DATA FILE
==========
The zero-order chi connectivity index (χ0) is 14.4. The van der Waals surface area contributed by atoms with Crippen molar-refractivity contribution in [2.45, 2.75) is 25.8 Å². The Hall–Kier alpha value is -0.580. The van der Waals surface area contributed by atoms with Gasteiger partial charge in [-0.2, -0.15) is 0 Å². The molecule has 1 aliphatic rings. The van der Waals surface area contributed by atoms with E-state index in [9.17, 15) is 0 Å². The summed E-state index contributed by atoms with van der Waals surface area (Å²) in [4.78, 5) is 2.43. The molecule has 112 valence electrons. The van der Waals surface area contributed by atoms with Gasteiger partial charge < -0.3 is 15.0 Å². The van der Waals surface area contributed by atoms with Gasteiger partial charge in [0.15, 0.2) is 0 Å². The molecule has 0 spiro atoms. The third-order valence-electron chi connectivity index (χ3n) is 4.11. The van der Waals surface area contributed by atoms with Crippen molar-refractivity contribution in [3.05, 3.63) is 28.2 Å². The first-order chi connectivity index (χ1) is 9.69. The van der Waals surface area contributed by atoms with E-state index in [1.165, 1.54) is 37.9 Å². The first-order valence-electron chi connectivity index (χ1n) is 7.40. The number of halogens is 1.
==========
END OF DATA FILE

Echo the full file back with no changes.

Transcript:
The zero-order chi connectivity index (χ0) is 14.4. The van der Waals surface area contributed by atoms with Crippen molar-refractivity contribution in [2.45, 2.75) is 25.8 Å². The Hall–Kier alpha value is -0.580. The van der Waals surface area contributed by atoms with Gasteiger partial charge in [-0.2, -0.15) is 0 Å². The molecule has 1 aliphatic rings. The van der Waals surface area contributed by atoms with E-state index in [9.17, 15) is 0 Å². The summed E-state index contributed by atoms with van der Waals surface area (Å²) in [4.78, 5) is 2.43. The molecule has 112 valence electrons. The van der Waals surface area contributed by atoms with Gasteiger partial charge < -0.3 is 15.0 Å². The van der Waals surface area contributed by atoms with Gasteiger partial charge in [0.15, 0.2) is 0 Å². The molecule has 0 spiro atoms. The third-order valence-electron chi connectivity index (χ3n) is 4.11. The van der Waals surface area contributed by atoms with Crippen molar-refractivity contribution in [3.05, 3.63) is 28.2 Å². The first-order chi connectivity index (χ1) is 9.69. The van der Waals surface area contributed by atoms with E-state index in [1.165, 1.54) is 37.9 Å². The first-order valence-electron chi connectivity index (χ1n) is 7.40. The number of halogens is 1.